Before I got my first nonprofit job, I loved to volunteer. In fact, it was how I got that job in the first place.
Fresh out of college, I flew to the other side of the world for a two-week volunteer stint responding to an earthquake. I was eager, passionate and full of energy. Within a few months, I was no longer a volunteer, but was actually being PAID to the thing that made me happiest: helping others in a great time of need. This led to a fulfilling career, a social work degree and some wonderful personal and professional connections.
Seven years later though, I was struggling. What was once a career of passion and inspiration had started to become “just a job”. I was still putting in the effort and doing the work I was being paid to do, but I no longer woke up in the morning excited about the opportunity to care for others.
What I was suffering from was early stages of compassion fatigue.
Though there are several different definitions of compassion fatigue, it is often identified as the cumulative effect of caring for others. Similar to secondary trauma, it can cause emotional, mental, and physical exhaustion, and a reduced sense of meaning in the work. It is common amongst people in all helping professions. Some say it’s like you’ve given all of the empathy you have, until your cup is empty.
The good news is that unlike burnout, compassion fatigue can be overcome relatively quickly. The easiest cure is to take some time off. I did this first. It was refreshing and extremely helpful, but it still wasn’t enough for me. So, I went back to what inspired me in the first place: volunteering.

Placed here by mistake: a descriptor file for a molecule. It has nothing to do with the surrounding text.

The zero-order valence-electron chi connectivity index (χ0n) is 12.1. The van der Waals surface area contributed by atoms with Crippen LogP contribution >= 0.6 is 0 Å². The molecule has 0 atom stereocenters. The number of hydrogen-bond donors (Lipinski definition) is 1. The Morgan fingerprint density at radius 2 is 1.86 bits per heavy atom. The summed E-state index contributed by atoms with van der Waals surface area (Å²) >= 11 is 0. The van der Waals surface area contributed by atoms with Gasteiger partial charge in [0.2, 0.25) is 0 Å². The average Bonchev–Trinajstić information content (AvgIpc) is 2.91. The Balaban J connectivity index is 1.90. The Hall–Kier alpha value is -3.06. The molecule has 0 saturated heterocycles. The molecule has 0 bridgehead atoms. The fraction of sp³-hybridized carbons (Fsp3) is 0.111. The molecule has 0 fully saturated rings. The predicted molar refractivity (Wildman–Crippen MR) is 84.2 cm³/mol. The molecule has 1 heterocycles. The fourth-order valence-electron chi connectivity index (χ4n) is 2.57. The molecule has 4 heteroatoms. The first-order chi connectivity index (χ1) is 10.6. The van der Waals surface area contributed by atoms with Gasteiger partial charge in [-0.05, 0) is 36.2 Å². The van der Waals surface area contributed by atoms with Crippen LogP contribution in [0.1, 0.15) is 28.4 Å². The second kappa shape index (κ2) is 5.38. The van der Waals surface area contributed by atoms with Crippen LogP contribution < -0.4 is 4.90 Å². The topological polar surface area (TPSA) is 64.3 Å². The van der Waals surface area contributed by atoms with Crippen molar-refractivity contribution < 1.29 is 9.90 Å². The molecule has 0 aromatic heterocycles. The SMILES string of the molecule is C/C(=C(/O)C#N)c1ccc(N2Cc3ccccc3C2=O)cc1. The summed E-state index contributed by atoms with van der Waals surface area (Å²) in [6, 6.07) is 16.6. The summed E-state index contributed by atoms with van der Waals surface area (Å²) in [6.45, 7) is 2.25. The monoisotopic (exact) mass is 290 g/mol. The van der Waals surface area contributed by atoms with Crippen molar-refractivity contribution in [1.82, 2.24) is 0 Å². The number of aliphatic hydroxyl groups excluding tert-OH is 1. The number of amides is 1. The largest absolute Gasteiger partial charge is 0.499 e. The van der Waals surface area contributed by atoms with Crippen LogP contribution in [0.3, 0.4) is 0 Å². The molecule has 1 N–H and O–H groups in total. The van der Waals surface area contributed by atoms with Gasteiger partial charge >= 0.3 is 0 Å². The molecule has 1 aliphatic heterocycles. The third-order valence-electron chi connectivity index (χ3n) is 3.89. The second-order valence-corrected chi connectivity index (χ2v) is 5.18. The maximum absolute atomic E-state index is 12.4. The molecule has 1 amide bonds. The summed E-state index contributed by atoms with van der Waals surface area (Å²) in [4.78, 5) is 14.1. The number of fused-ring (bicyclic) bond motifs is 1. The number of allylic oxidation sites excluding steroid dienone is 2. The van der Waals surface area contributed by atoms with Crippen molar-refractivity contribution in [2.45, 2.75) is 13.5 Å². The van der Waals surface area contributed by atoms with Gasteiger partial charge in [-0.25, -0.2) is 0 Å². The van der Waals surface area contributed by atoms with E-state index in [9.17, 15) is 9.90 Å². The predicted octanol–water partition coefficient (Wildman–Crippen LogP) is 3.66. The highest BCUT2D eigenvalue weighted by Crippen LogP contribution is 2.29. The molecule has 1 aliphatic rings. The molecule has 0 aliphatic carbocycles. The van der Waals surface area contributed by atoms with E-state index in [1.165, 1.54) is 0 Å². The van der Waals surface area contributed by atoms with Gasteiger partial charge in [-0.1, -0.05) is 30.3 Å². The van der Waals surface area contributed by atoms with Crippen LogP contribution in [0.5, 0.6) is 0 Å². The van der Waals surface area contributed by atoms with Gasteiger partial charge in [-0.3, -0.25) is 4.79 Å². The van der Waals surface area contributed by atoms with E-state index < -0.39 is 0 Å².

I signed up for three opportunities that interested me. One that was similar to my job, and two that were completely different. And, I loved it.
I began working with refugees that were resettled in my area, helping them access services and practice English. I was using many of the skills that I had learned in my career, but it was much different. As a volunteer, I felt more connected to the people I was working with. I developed deeper friendships with them and felt more myself. Over time, I began to see what drew me to this type of work in the first place: the connections to people. Back at my job, I was able to draw on this renewed sense of connection and found the passion slowly coming back. It also inspired me to look at new career opportunities outside of the path I was on that used a similar skill set.
For others, volunteering can help prevent compassion fatigue before it starts. Elizabeth, a clinical social worker from New York volunteers regularly with her community’s animal rescue program and goes on disaster response service trips whenever she has time. Here’s what she says:
Because my job as a clinical social worker providing counseling is so mental, I love the physicality of the service trips I go on with AHV. I love waking up early and setting out knowing that in a very concrete way, we are helping people gain back--even in small ways--the lives that they lost. It really combines so many of my interests: travel, encountering other cultures, assisting people who need help and changing the world one small bit at a time. When I return from these trips I feel very lucky to have the advantages I do have in my life, and I think that basic gratitude infuses my work with a positive slant. Plus meeting other people willing to travel so far and do so much simply to be able to help others really reminds me of the basic nature of good in the world.